Understanding Primary Care Options for Adults 65+

Understanding Primary Care Options for Adults 65+

By Neil Patel, MD, Chief Health Officer

 Can you remember the last time you were able to schedule a same-day appointment with your doctor? Checked in and immediately bypassed the waiting room? Felt like you had plenty of time to discuss your health concerns with your primary care practitioner (PCP)? 

If you are 65 or older and answered no to any of these questions, it might be time to look for a new provider. 

According to the National Institutes of Health, the average primary care exam lasts 18 minutes. That's not much time for someone who values a close connection with their primary care practitioner (PCP).

Good primary care is essential to our overall health and well being – especially as we age and our health needs begin to change – but the system is not always set up in a way that’s easy, convenient or straightforward for older adults. Patients want greater access to their provider and a more seamless experience. They want to be treated as a whole person with individualized needs, rather than a problem to be solved. They want to be ‘seen’ and ‘heard,’ treated with the respect and dignity they deserve.

Trying to find the right medical provider can be difficult, but a better primary care experience is within reach. That’s why it’s important to consider primary care options that meet the needs of older adults, including understanding the differences between concierge, telehealth and relationship-driven primary care. Let’s take a look at these models.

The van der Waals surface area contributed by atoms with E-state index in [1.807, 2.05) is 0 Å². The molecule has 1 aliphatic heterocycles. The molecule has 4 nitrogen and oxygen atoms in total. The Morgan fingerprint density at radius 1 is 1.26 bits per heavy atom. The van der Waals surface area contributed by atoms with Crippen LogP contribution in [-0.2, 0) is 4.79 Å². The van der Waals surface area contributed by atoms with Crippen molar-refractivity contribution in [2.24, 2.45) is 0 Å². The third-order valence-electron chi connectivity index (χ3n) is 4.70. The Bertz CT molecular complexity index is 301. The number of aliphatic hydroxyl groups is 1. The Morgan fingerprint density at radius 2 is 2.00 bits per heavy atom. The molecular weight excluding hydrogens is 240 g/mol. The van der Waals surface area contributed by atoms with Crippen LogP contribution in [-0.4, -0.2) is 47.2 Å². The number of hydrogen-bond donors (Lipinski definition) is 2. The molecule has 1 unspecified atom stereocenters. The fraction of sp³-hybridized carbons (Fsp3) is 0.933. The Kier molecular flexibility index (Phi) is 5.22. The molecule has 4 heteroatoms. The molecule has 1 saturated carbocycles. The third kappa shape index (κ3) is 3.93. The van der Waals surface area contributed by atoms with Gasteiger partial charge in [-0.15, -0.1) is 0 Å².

Concierge care  

Concierge care (also called concierge medicine, retainer-based medicine, boutique medicine, platinum practice or direct care) is membership medicine where patients pay an annual fee in exchange for an exclusive, direct relationship with their doctors. Patients often have access to a PCP 24/7 and same-day appointments while receiving highly personalized, comprehensive care. In return, doctors carry a smaller patient load. The annual fee allows them to reduce their reliance on insurance reimbursements to keep the practice running.

Concierge fees can vary widely, running anywhere from $1,500 to $20,000 a year. For Medicare beneficiaries, it’s important to keep in mind that Medicare does not cover membership fees for concierge care. You are responsible for 100% of the fees for concierge care; after you pay the membership fee, you may get some services or amenities that Medicare doesn’t cover. For many people, these costs are simply out of reach. In addition, a concierge physician can manage acute needs or chronic conditions, but patients will still pay for visits to the hospital or emergency room, major surgeries and visits to other specialists.

While concierge care might be a great alternative for patients who are frustrated with their care provider or who suffer from chronic illnesses that might benefit from a higher level of care, concierge doctors make up just a small percentage of the medical field so the provider selection may be limited. 

Bottom line: there are better options for Medicare enrollees, particularly those who want to make the most of their plan.